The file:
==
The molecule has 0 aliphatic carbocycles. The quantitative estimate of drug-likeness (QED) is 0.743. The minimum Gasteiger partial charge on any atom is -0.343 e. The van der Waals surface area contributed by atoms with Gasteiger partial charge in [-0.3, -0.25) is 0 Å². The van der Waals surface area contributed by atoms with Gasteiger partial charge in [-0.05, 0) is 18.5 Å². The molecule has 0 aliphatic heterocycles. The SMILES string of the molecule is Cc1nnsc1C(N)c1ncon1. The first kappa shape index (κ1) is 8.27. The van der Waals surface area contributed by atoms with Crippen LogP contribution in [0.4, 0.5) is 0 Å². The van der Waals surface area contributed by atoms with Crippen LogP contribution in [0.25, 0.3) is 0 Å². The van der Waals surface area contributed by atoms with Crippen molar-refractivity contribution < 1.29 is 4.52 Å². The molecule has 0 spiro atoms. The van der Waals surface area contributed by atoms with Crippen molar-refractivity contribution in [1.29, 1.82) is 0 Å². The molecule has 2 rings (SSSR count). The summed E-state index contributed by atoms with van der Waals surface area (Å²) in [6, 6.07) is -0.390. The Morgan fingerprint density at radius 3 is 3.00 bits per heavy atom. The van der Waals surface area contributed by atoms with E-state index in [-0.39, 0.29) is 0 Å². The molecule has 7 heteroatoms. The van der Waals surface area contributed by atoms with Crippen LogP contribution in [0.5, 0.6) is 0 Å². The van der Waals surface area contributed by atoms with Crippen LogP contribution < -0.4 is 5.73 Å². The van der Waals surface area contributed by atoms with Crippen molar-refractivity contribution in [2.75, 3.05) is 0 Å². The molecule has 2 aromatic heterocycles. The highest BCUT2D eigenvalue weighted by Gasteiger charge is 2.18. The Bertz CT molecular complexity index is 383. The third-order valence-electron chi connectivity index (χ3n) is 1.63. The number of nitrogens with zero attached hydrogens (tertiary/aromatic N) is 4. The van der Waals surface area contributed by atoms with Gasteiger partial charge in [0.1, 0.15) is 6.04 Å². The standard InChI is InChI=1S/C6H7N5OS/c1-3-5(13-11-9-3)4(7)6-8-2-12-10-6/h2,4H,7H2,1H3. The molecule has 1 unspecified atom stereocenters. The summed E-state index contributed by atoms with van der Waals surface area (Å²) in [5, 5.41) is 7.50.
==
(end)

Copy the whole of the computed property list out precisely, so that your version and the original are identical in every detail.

The molecule has 0 aliphatic carbocycles. The quantitative estimate of drug-likeness (QED) is 0.743. The minimum Gasteiger partial charge on any atom is -0.343 e. The van der Waals surface area contributed by atoms with Gasteiger partial charge in [-0.3, -0.25) is 0 Å². The van der Waals surface area contributed by atoms with Gasteiger partial charge in [-0.05, 0) is 18.5 Å². The molecule has 0 aliphatic heterocycles. The SMILES string of the molecule is Cc1nnsc1C(N)c1ncon1. The first kappa shape index (κ1) is 8.27. The van der Waals surface area contributed by atoms with Crippen LogP contribution in [0.4, 0.5) is 0 Å². The van der Waals surface area contributed by atoms with Crippen LogP contribution in [0.25, 0.3) is 0 Å². The van der Waals surface area contributed by atoms with Crippen molar-refractivity contribution < 1.29 is 4.52 Å². The molecule has 0 spiro atoms. The van der Waals surface area contributed by atoms with Crippen molar-refractivity contribution in [1.29, 1.82) is 0 Å². The molecule has 2 rings (SSSR count). The summed E-state index contributed by atoms with van der Waals surface area (Å²) in [6, 6.07) is -0.390. The Morgan fingerprint density at radius 3 is 3.00 bits per heavy atom. The van der Waals surface area contributed by atoms with E-state index in [-0.39, 0.29) is 0 Å². The molecule has 7 heteroatoms. The van der Waals surface area contributed by atoms with Crippen LogP contribution in [0.5, 0.6) is 0 Å². The van der Waals surface area contributed by atoms with Crippen LogP contribution < -0.4 is 5.73 Å². The van der Waals surface area contributed by atoms with Crippen molar-refractivity contribution in [2.75, 3.05) is 0 Å². The molecule has 2 aromatic heterocycles. The highest BCUT2D eigenvalue weighted by Gasteiger charge is 2.18. The Bertz CT molecular complexity index is 383. The third-order valence-electron chi connectivity index (χ3n) is 1.63. The number of nitrogens with zero attached hydrogens (tertiary/aromatic N) is 4. The van der Waals surface area contributed by atoms with Gasteiger partial charge in [0.1, 0.15) is 6.04 Å². The standard InChI is InChI=1S/C6H7N5OS/c1-3-5(13-11-9-3)4(7)6-8-2-12-10-6/h2,4H,7H2,1H3. The molecule has 1 unspecified atom stereocenters. The summed E-state index contributed by atoms with van der Waals surface area (Å²) in [5, 5.41) is 7.50.